Croup is real (and scary!)

Since she's nursing our newborn, my wife is on a crazy schedule right now. At 2:00am the other night, she heard what sounded like our toddler wheezing and trying to open her bedroom window. When she went to investigate, my daughter said that she was, "Scared, Mommy."

That's enough to spook anyone, so with a "HONEY!" I was up. We took her into the shower and created our own sauna (thank goodness for our tankless water heater which doesn't run out of hot water), but that didn't stop the wheezing. As an asthmatic, I could always breathe easier in cold air so we bundled her up and took her outside. The 30 degree cold really helped calm her breathing and she stopped gasping for air. She was able to finally go back to sleep, but her raspy breathing was everpresent.

I thought for sure she had asthma, but a "B" in Biology at Texas A&M hardly qualifies me as any medical expert. Later that morning our pediatrician confirmed my wife's belief that our toddler had croup. This is the second case of croup she's had in the last year, and both times she's picked it up from Waumba Land at church. I guess that not only does North Point Community Church "create environments to lead people into a growing relationship with Jesus Christ" but they also create environments where parents can leave sick kids who spread cooties to otherwise healthy kids. I'm sure the situation is not unique to our church, but I've never seen Waumba Land (children's ministry) turn away a kid with a runny nose or a barking cough, though they should.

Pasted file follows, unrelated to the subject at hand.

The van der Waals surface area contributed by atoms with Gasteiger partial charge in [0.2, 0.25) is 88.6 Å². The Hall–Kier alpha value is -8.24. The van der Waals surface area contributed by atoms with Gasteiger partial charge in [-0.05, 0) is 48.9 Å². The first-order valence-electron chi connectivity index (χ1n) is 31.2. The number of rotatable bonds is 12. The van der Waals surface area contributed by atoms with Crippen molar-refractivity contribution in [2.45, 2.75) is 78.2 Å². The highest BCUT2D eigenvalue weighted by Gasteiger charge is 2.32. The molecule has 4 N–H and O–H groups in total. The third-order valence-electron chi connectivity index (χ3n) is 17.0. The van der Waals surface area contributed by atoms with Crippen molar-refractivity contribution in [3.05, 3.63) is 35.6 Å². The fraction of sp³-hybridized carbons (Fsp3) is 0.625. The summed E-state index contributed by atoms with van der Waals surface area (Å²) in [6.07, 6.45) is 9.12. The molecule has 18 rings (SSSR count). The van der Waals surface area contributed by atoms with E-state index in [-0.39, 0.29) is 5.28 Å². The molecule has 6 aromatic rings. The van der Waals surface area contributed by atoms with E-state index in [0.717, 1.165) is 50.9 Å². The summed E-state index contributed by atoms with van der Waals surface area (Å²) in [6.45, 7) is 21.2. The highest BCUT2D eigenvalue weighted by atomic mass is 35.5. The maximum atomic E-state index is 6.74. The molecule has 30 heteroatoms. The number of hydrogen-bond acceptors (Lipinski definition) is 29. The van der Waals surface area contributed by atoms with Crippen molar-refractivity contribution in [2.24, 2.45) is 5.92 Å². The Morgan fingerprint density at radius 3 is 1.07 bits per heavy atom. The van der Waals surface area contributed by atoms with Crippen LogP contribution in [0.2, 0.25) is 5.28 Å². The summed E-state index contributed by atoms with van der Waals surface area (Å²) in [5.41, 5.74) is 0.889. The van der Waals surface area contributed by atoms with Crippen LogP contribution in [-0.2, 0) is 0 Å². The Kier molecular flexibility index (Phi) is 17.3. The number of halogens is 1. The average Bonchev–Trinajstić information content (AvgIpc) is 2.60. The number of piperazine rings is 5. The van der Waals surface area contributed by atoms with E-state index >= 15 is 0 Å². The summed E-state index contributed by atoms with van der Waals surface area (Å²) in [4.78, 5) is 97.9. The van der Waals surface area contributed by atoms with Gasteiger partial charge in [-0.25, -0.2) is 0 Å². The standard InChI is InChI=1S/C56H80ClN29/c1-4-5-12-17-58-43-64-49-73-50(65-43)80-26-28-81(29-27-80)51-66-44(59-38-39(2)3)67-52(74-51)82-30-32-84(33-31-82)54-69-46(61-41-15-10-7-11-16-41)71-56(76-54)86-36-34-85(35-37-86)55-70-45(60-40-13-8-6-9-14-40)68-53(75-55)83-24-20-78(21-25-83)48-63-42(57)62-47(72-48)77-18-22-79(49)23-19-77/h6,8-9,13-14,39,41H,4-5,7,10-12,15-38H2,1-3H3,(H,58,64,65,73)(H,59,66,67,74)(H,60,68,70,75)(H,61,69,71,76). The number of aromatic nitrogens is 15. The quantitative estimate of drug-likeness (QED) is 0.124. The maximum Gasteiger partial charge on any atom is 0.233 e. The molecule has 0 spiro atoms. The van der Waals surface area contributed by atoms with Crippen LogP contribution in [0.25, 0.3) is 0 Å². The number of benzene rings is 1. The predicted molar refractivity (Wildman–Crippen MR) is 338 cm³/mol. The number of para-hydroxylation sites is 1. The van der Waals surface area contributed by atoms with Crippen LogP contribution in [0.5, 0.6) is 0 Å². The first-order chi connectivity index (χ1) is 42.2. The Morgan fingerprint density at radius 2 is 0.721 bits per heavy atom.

The pediatrician treated our daughter with inhaled steroids through a nebulizer (the picture isn't of our kid, but how scary is this for a parent?!). That didn't have any effect, though, so my wife was instructed to go to the emergency room at Children's hospital for an epinephrine nebulizer treatment. Epinephrine is adrenaline, which redirects the blood away from the skin and exterior of the body and into your inner organs such as the heart, lungs, etc. The effect is that the person being administered epinephrine will turn as pale as a ghost, and the lips often turn blue as well. Fortunately the nurse explained this to my wife. My daughter fought the nebulizer so I had to hold her down in order for her to take the medication. Within minutes her breathing had relaxed, but we had to wait another two hours to be cleared by the hospital.

She should be back on her feet within the next several days. It was a Valentine's Day I'll never forget. I can't imagine having to regularly give nebulizer treatments to her as some parents must. I'm sure I sound like a paranoid Dad (and perhaps I am), but I'm really hesitant to send her back into Waumba Land.